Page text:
Craig: No. I remember talking to a person at the U.S. Embassy and them saying, “I don’t know what you heard but you can’t come here.” That sort of ticked me off. Then, that was reiterated by Rachel’s congressman `Representative Brian Baird`, who started to help us that Sunday evening. He said he didn’t know any more than we did, really, but near as he could tell, the war was breaking out. He thought if we tried to go to Rafah and bring Rachel’s body back, the war could be broken out, borders could be closed, and we might never get in, we might get in and not get out, and it would be possible that Rachel’s body would never come home.

So, what ended up happening?
Craig: We asked one of Rachel’s friends, Will, to stay with her body and get it back to Tel Aviv, and the Embassy would make arrangements to get her body shipped back to the United States. That Monday was pretty hectic, trying to get Rachel’s body to a checkpoint. I was on the phone with Will, who was with Rachel, my son Chris was on the phone with Congressman Baird’s chief of staff, Congressman Baird was on the phone back to our Embassy in Tel Aviv, and I think they may have been on the phone with the IDF. There was this tree going on around the world. Eventually we told them to give up and see if they could get Rachel back refrigerated. Then we heard 10 minutes later that they’d been allowed through the checkpoint and she was taken to Tel Aviv that night.

A lot has come out in the U.S. media in the last year or so about targeting by U.S. spy agencies against U.S. citizens who’ve been engaged in these sort of activities. Were you ever concerned about what the U.S. government reaction would be to her activism or your own?
Cindy: We have to assume that there are people out there watching what ISMers are doing, maybe watching what Craig and I are doing. I have no idea, but I know what I’m doing, I know why we’re doing what we’re doing and why we feel it’s important. So I don’t really have a lot of fear about that and I really felt that way about Rachel as well.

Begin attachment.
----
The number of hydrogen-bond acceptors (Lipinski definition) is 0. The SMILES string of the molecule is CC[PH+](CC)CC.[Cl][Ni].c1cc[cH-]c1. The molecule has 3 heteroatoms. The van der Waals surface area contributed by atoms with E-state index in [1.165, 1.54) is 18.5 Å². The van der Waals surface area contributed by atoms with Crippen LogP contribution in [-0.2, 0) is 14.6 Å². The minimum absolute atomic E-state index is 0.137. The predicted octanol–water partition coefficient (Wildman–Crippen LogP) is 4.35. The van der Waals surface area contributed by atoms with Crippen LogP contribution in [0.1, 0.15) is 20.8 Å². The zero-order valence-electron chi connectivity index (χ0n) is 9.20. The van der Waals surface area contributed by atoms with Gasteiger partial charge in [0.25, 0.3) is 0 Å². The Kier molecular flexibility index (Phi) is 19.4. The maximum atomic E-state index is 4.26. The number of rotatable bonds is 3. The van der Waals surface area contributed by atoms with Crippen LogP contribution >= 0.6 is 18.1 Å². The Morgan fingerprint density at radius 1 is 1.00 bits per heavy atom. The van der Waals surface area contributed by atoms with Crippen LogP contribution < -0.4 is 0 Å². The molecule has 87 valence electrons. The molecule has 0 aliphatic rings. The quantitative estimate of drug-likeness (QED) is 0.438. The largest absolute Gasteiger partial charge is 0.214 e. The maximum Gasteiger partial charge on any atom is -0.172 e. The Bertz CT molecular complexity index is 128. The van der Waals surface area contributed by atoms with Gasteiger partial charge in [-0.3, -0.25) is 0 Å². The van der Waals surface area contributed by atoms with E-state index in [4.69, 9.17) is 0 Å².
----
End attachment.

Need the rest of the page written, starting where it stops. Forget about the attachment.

`Do you give` any sort of credence to the criticism that this focus by certain peace and justice centers on Israel and Palestine draws away from other injustices going on in other regions?
Craig: I think the groups have a right and probably an obligation to focus in areas that they think they can be most effective. I think there’s a particular reason for the United States to be paying attention to Israel and Palestine because of our massive support. We should be supporting Israel, we need to support the existence of Israel. What we don’t need to support is Israel’s occupation of the Palestinian land. If people in Palestine find a piece of the rockets that are fired they’ll say “Made in the USA.” We’re a part of that particular war because of the financing we do of Israel. We focus on this issue because that’s the issue we have been drawn to.



The Life and Work of Rachel Corrie: Related Events

AN EVENING WITH CINDY & CRAIG CORRIE
The parents of Rachel Corrie will speak about their daughter’s work, the lingering questions about her death, and their own experiences in the Palestinian territories. 933 San Pedro. 7pm Fri. Free. Donations accepted. Esperanzacenter.org or 228-0201.

A PLATICA WITH FAMILIES WHO HAVE LOST LOVED ONES TO POLITICAL VIOLENCE
Carlos Luis Arredondo, whose son was recently killed while serving in the U.S. military in the Iraq war, and Kyle Qubrosi, who witnessed his father’s murder in Israel, will join the Corrie family in a discussion about coping with loss and striving for peace. 922 San Pedro. 7pm Sat. Free. Donations accepted. Esperanzacenter.org or 228-0201.

CLASS OF NONVIOLENCE AT THE PEACECENTER
On the eve of Gandhi’s 137th birthday, join in this discussion about the classics in peace-and-justice literature. The Corrie family will participate in this class. 1443 S. Saint Mary’s St. 2-4pm Sun. Free. Donations accepted. Salsa.net/peace/conv/hs8weekconv2.html or 224-Hope (4673).